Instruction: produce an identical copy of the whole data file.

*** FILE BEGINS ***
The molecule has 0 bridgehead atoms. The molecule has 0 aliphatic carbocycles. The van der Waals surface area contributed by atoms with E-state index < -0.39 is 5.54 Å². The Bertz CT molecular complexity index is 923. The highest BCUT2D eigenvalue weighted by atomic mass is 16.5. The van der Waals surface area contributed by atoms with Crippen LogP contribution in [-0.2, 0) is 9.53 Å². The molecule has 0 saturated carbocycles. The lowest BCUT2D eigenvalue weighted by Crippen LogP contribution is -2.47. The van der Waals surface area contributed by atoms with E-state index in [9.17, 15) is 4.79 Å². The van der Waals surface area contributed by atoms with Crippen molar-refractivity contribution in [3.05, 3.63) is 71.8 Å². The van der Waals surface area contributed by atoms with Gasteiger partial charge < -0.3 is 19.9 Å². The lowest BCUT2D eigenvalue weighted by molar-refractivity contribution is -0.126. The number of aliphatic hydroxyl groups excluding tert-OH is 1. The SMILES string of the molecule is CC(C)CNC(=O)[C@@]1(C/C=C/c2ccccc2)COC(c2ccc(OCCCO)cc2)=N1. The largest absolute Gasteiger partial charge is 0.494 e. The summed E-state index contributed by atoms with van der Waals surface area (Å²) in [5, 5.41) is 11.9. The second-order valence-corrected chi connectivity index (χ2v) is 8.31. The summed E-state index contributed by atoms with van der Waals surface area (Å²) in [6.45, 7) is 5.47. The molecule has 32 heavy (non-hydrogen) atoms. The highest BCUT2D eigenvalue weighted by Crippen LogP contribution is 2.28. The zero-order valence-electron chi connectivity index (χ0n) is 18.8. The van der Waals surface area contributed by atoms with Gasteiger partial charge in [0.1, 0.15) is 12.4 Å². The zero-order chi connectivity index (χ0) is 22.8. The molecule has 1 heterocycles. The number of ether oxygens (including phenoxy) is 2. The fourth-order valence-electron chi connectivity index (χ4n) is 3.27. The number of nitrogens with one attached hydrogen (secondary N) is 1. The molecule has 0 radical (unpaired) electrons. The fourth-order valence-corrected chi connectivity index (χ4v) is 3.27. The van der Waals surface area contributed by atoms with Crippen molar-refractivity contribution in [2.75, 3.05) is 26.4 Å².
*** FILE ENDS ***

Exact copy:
The molecule has 0 bridgehead atoms. The molecule has 0 aliphatic carbocycles. The van der Waals surface area contributed by atoms with E-state index < -0.39 is 5.54 Å². The Bertz CT molecular complexity index is 923. The highest BCUT2D eigenvalue weighted by atomic mass is 16.5. The van der Waals surface area contributed by atoms with Crippen LogP contribution in [-0.2, 0) is 9.53 Å². The molecule has 0 saturated carbocycles. The lowest BCUT2D eigenvalue weighted by Crippen LogP contribution is -2.47. The van der Waals surface area contributed by atoms with E-state index in [9.17, 15) is 4.79 Å². The van der Waals surface area contributed by atoms with Crippen molar-refractivity contribution in [3.05, 3.63) is 71.8 Å². The van der Waals surface area contributed by atoms with Gasteiger partial charge < -0.3 is 19.9 Å². The lowest BCUT2D eigenvalue weighted by molar-refractivity contribution is -0.126. The number of aliphatic hydroxyl groups excluding tert-OH is 1. The SMILES string of the molecule is CC(C)CNC(=O)[C@@]1(C/C=C/c2ccccc2)COC(c2ccc(OCCCO)cc2)=N1. The largest absolute Gasteiger partial charge is 0.494 e. The summed E-state index contributed by atoms with van der Waals surface area (Å²) in [5, 5.41) is 11.9. The second-order valence-corrected chi connectivity index (χ2v) is 8.31. The summed E-state index contributed by atoms with van der Waals surface area (Å²) in [6.45, 7) is 5.47. The molecule has 32 heavy (non-hydrogen) atoms. The highest BCUT2D eigenvalue weighted by Crippen LogP contribution is 2.28. The zero-order valence-electron chi connectivity index (χ0n) is 18.8. The van der Waals surface area contributed by atoms with Gasteiger partial charge in [0.1, 0.15) is 12.4 Å². The zero-order chi connectivity index (χ0) is 22.8. The molecule has 1 heterocycles. The number of ether oxygens (including phenoxy) is 2. The fourth-order valence-electron chi connectivity index (χ4n) is 3.27. The number of nitrogens with one attached hydrogen (secondary N) is 1. The molecule has 0 radical (unpaired) electrons. The fourth-order valence-corrected chi connectivity index (χ4v) is 3.27. The van der Waals surface area contributed by atoms with Crippen molar-refractivity contribution in [2.75, 3.05) is 26.4 Å².